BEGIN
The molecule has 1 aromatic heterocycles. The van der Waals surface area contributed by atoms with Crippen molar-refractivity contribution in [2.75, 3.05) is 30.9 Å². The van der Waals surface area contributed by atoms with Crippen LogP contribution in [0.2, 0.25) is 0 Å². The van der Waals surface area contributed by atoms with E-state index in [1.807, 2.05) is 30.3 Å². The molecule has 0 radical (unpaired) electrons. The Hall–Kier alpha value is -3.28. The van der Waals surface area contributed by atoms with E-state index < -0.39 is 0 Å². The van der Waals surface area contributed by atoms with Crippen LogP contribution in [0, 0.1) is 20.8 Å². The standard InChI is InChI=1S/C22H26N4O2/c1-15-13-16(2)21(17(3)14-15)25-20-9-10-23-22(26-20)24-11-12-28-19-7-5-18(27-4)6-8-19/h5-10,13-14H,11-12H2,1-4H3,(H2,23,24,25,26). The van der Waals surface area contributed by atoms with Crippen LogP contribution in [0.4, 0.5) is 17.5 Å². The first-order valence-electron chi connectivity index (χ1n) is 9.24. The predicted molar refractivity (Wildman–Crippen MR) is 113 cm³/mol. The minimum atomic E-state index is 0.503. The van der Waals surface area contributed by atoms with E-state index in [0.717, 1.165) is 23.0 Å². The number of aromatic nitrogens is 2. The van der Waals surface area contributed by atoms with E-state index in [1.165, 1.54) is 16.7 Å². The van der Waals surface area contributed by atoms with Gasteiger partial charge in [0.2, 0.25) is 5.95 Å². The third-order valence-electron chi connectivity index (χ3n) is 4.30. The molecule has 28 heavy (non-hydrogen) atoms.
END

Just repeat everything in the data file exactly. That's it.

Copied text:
The molecule has 1 aromatic heterocycles. The van der Waals surface area contributed by atoms with Crippen molar-refractivity contribution in [2.75, 3.05) is 30.9 Å². The van der Waals surface area contributed by atoms with Crippen LogP contribution in [0.2, 0.25) is 0 Å². The van der Waals surface area contributed by atoms with E-state index in [1.807, 2.05) is 30.3 Å². The molecule has 0 radical (unpaired) electrons. The Hall–Kier alpha value is -3.28. The van der Waals surface area contributed by atoms with E-state index < -0.39 is 0 Å². The van der Waals surface area contributed by atoms with Crippen LogP contribution in [0, 0.1) is 20.8 Å². The standard InChI is InChI=1S/C22H26N4O2/c1-15-13-16(2)21(17(3)14-15)25-20-9-10-23-22(26-20)24-11-12-28-19-7-5-18(27-4)6-8-19/h5-10,13-14H,11-12H2,1-4H3,(H2,23,24,25,26). The van der Waals surface area contributed by atoms with Crippen LogP contribution in [0.4, 0.5) is 17.5 Å². The first-order valence-electron chi connectivity index (χ1n) is 9.24. The predicted molar refractivity (Wildman–Crippen MR) is 113 cm³/mol. The minimum atomic E-state index is 0.503. The van der Waals surface area contributed by atoms with E-state index in [0.717, 1.165) is 23.0 Å². The number of aromatic nitrogens is 2. The van der Waals surface area contributed by atoms with E-state index in [1.165, 1.54) is 16.7 Å². The van der Waals surface area contributed by atoms with Gasteiger partial charge in [0.2, 0.25) is 5.95 Å². The third-order valence-electron chi connectivity index (χ3n) is 4.30. The molecule has 28 heavy (non-hydrogen) atoms.